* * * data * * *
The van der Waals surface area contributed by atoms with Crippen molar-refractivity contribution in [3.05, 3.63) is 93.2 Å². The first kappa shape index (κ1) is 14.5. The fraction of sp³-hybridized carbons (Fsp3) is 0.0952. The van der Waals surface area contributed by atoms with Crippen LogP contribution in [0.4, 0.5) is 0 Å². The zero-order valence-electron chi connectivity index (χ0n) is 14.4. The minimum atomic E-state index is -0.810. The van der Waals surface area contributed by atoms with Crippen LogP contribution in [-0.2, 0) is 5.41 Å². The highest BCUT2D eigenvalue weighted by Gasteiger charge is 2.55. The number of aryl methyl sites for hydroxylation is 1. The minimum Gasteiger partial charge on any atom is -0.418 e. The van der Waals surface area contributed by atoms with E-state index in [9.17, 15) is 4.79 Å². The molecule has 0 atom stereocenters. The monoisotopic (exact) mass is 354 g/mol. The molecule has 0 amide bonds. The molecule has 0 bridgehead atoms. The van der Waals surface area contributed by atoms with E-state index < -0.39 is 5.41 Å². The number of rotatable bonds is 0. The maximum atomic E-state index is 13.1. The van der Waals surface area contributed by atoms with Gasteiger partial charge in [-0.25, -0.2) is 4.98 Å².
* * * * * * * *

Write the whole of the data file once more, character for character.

The van der Waals surface area contributed by atoms with Crippen molar-refractivity contribution in [3.05, 3.63) is 93.2 Å². The first kappa shape index (κ1) is 14.5. The fraction of sp³-hybridized carbons (Fsp3) is 0.0952. The van der Waals surface area contributed by atoms with Crippen LogP contribution in [0.4, 0.5) is 0 Å². The zero-order valence-electron chi connectivity index (χ0n) is 14.4. The minimum atomic E-state index is -0.810. The van der Waals surface area contributed by atoms with Crippen LogP contribution in [-0.2, 0) is 5.41 Å². The highest BCUT2D eigenvalue weighted by Gasteiger charge is 2.55. The number of aryl methyl sites for hydroxylation is 1. The minimum Gasteiger partial charge on any atom is -0.418 e. The van der Waals surface area contributed by atoms with E-state index in [9.17, 15) is 4.79 Å². The molecule has 0 atom stereocenters. The monoisotopic (exact) mass is 354 g/mol. The molecule has 0 amide bonds. The molecule has 0 bridgehead atoms. The van der Waals surface area contributed by atoms with E-state index < -0.39 is 5.41 Å². The number of rotatable bonds is 0. The maximum atomic E-state index is 13.1. The van der Waals surface area contributed by atoms with Gasteiger partial charge in [-0.25, -0.2) is 4.98 Å².